Development of Rockwood
Worried that the region's Confederate-sympathizers might shun an operation led by a well-known Union general, Wilder decided to name Roane Iron's company town after one of its lesser-known Indiana investors, William O. Rockwood. In spite of the name, William Rockwood played only a minor role in Roane Iron's affairs, and the early development of the town was largely the work of Wilder and Chamberlain. Unlike the "boom" towns in nearby Cardiff and Harriman, Rockwood's growth was gradual. Rockwood's population grew from 696 in 1870 to 1,011 in 1880. By 1890, the city's population had swelled to 2,305.
For the first 50 years of its existence, Rockwood was polarized by the temperance issue. Wilder, a prohibitionist, banned alcoholic beverages on company property, and tried in vain to prevent drunkenness in the town throughout the 1870s. Saloons became commonplace in Rockwood in the 1880s, however, and Roane Iron began to struggle with absenteeism, as many employees worked for just a few days per week in order to make enough money for a "weekend of drinking and fighting." In 1887, after the state's "four-mile" law effectively banned saloons in unincorporated areas, a section of the town incorporated as "East Rockwood" to dodge the law. Rockwood, which incorporated in 1890, passed an ordinance banning the sale of alcohol in 1903, but the ordinance didn't apply to railroads, and the so-called "jug train" from Chattanooga continued supplying Rockwood with liquor until the statewide prohibition law took effect in 1909.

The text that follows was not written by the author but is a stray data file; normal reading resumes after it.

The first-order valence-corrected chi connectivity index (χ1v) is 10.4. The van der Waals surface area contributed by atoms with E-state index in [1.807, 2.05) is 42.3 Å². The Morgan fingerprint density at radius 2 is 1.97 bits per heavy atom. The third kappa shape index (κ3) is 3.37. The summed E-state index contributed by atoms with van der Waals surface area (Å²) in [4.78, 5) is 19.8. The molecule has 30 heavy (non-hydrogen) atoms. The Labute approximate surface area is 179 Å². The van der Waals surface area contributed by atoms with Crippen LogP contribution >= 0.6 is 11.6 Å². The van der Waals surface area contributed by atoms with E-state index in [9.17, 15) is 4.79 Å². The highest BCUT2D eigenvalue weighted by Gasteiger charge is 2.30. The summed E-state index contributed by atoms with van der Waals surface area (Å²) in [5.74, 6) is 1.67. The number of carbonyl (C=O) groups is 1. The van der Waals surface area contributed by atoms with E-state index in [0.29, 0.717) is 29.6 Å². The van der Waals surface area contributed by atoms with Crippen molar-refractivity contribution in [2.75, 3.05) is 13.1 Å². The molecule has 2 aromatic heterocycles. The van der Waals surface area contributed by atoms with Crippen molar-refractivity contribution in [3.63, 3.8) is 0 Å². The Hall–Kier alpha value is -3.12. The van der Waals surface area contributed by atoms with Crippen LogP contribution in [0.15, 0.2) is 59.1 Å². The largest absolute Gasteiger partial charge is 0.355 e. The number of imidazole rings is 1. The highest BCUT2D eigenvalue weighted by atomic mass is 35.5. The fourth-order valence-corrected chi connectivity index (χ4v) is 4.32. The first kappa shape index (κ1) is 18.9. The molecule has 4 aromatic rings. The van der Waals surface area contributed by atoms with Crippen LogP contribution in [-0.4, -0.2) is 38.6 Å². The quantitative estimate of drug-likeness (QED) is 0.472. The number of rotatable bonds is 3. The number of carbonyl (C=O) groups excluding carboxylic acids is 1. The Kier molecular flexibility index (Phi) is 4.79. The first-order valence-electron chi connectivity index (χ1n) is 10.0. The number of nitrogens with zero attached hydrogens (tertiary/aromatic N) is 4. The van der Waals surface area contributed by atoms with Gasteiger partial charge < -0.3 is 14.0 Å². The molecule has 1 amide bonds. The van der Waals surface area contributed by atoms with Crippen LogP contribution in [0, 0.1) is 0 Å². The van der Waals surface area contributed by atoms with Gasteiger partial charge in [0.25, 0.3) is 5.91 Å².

Noting the success of land auctions in nearby Cardiff and Harriman, Roane Iron held its own land auction for Rockwood in May 1890, selling several hundred lots and raising $600,000. To promote the city, the company laid out new streets, built new hotels, and allowed general stores to set up shop in the city and compete with the company store. These de-paternalization measures helped Rockwood survive the Panic of 1893, which doomed neighboring Cardiff.
In the early 20th century, Rockwood's economy further diversified. Former Roane Iron employee James Tarwater founded Rockwood Mills, which manufactured hosiery, in 1905. Another former Roane Iron employee, Sewell Howard, established Rockwood Stove Works in 1916. After Roane Iron's collapse in 1929, Rockwood struggled with unemployment. At the outbreak of World War II, however, the Tennessee Products Corporation reopened the iron works to produce ferromanganese for the wartime effort.
Rockwood, Tennessee Facts for Kids. Kiddle Encyclopedia.